Growing Generations

Religion & Infertility

According to a Pew Research Study circulated in 2017, about a third of Americans say that they find IVF treatments and surrogacy morally acceptable. Many of those who have ethical issues with IVF treatments claim the foundation of their disapproval lies in religious issues.

According to surveyed religious leaders, the issue arises when they consider the purpose of sex; which they believe to be a tool used to bring man and woman together as one to create life. As such, many leaders in Mormon, Catholic, and evangelical churches have theological problems with the use of donor sperm or egg to create an embryo. Despite strong messages of disapproval, donor sperm and eggs are becoming increasingly common across all demographics, including the faithful. Eric Hawkins, a spokesperson for the Church of Latter-day Saints, has issued statements stating that while the church strongly discourages this practice, the ultimate choice is left to the husband and wife.

When it comes to surrogacy itself, religious leaders who raise concerns report fears that surrogacy removes the mother and father from the pregnancy.  In other cases, some cite issues with same-sex parentage or single parents, saying that it can abstract the sanctity and purpose of marriage.

Despite the theological concerns that religious leaders report having with assisted reproduction and surrogacy, the real life impact is that the world is becoming a far friendlier place for children conceived through these methods. With infertility becoming less taboo, more people are speaking out about their difficulty conceiving and the life-affirming choice to become parents through the use of Assisted Reproduction Technologies (ART).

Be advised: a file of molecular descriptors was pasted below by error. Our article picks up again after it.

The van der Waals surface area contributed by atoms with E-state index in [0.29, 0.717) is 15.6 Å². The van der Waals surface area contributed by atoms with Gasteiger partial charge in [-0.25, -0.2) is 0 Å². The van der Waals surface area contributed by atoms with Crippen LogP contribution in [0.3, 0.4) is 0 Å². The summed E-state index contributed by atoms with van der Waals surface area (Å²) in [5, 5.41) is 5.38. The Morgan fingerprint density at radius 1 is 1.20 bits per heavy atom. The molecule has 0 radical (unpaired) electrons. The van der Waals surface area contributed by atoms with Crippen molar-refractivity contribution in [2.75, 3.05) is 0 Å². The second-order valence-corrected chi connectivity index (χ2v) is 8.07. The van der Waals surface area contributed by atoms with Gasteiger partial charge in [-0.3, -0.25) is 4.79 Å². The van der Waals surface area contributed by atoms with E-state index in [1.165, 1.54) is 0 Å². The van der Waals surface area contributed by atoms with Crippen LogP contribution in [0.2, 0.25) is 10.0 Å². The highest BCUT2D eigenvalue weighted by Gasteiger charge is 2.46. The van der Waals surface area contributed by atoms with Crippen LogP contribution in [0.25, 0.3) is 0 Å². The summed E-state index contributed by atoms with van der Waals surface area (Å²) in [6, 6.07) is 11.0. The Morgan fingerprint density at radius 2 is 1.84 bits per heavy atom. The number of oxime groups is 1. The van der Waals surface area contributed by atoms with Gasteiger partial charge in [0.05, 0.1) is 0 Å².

Many of our surrogates come to us with a strong faith background and active support system in their places of worship. Often, surrogates who come from a firm foundation in the church are surprised when, in rare cases, their choice to become a surrogate is met with skepticism or disapproval from their church fellowship.

While most people applaud the choice to become a surrogate, a small handful considers it to be unethical in the light of how they perceive their faith. The expression, “If God wanted them to have a child, they would have had one,” is perhaps the most common phrase. Of course, surrogates and those who have ever been impacted by infertility know that this simply isn’t the case.

Growing Generations always encourages women to talk with her support network about the choice to become a surrogate before embarking on her journey. These are critical conversations to have, as a strong support network is one of a surrogate’s most vital tools for a successful journey. While the opinions of others should not dictate the choice to become a surrogate, understanding their emotions and point of view about the process before you begin is important.  While the vast majority of people in a surrogate’s life will support and celebrate the selfless decision to become a surrogate, not all will.

Of course, if a surrogate or surrogate applicant in our program is met with disapproval from her family of faith, Dr. Kim Bergman and the Fertility Counseling Services (FCS) team is always available to speak with her about her concerns. Overwhelmingly, we see the choice to become a surrogate as a selfless one that should be celebrated by all. We applaud you for selflessly giving of yourself to help others.